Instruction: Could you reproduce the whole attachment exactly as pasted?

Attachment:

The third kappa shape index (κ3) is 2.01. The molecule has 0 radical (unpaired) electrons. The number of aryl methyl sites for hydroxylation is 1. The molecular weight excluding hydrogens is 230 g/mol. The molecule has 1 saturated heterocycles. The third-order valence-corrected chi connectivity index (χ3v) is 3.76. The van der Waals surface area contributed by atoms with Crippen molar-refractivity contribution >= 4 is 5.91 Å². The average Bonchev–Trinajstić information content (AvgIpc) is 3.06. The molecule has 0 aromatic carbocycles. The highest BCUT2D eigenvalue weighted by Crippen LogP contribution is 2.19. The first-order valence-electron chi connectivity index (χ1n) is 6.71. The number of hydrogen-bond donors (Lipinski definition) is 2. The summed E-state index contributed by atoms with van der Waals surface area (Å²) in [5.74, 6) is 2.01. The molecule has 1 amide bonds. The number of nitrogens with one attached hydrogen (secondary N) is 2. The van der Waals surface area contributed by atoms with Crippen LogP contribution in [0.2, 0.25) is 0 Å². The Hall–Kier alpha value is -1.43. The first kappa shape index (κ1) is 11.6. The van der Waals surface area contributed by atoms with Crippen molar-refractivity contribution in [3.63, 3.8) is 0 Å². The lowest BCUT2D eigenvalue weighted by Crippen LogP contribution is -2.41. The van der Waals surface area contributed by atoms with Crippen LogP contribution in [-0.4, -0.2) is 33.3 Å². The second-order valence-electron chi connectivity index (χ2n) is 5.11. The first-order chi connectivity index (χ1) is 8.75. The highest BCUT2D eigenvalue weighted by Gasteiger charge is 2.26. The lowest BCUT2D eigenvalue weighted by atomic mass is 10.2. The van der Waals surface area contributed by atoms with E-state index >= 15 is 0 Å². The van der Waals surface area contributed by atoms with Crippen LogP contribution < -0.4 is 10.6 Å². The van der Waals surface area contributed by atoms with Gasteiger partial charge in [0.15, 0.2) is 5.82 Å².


The third kappa shape index (κ3) is 2.01. The molecule has 0 radical (unpaired) electrons. The number of aryl methyl sites for hydroxylation is 1. The molecular weight excluding hydrogens is 230 g/mol. The molecule has 1 saturated heterocycles. The third-order valence-corrected chi connectivity index (χ3v) is 3.76. The van der Waals surface area contributed by atoms with Crippen molar-refractivity contribution >= 4 is 5.91 Å². The average Bonchev–Trinajstić information content (AvgIpc) is 3.06. The molecule has 0 aromatic carbocycles. The highest BCUT2D eigenvalue weighted by Crippen LogP contribution is 2.19. The first-order valence-electron chi connectivity index (χ1n) is 6.71. The number of hydrogen-bond donors (Lipinski definition) is 2. The summed E-state index contributed by atoms with van der Waals surface area (Å²) in [5.74, 6) is 2.01. The molecule has 1 amide bonds. The number of nitrogens with one attached hydrogen (secondary N) is 2. The van der Waals surface area contributed by atoms with Crippen LogP contribution in [0.2, 0.25) is 0 Å². The Hall–Kier alpha value is -1.43. The first kappa shape index (κ1) is 11.6. The van der Waals surface area contributed by atoms with Crippen molar-refractivity contribution in [3.63, 3.8) is 0 Å². The lowest BCUT2D eigenvalue weighted by Crippen LogP contribution is -2.41. The van der Waals surface area contributed by atoms with Crippen LogP contribution in [-0.4, -0.2) is 33.3 Å². The second-order valence-electron chi connectivity index (χ2n) is 5.11. The first-order chi connectivity index (χ1) is 8.75. The highest BCUT2D eigenvalue weighted by Gasteiger charge is 2.26. The lowest BCUT2D eigenvalue weighted by atomic mass is 10.2. The van der Waals surface area contributed by atoms with E-state index >= 15 is 0 Å². The van der Waals surface area contributed by atoms with Crippen LogP contribution < -0.4 is 10.6 Å². The van der Waals surface area contributed by atoms with Gasteiger partial charge in [0.15, 0.2) is 5.82 Å².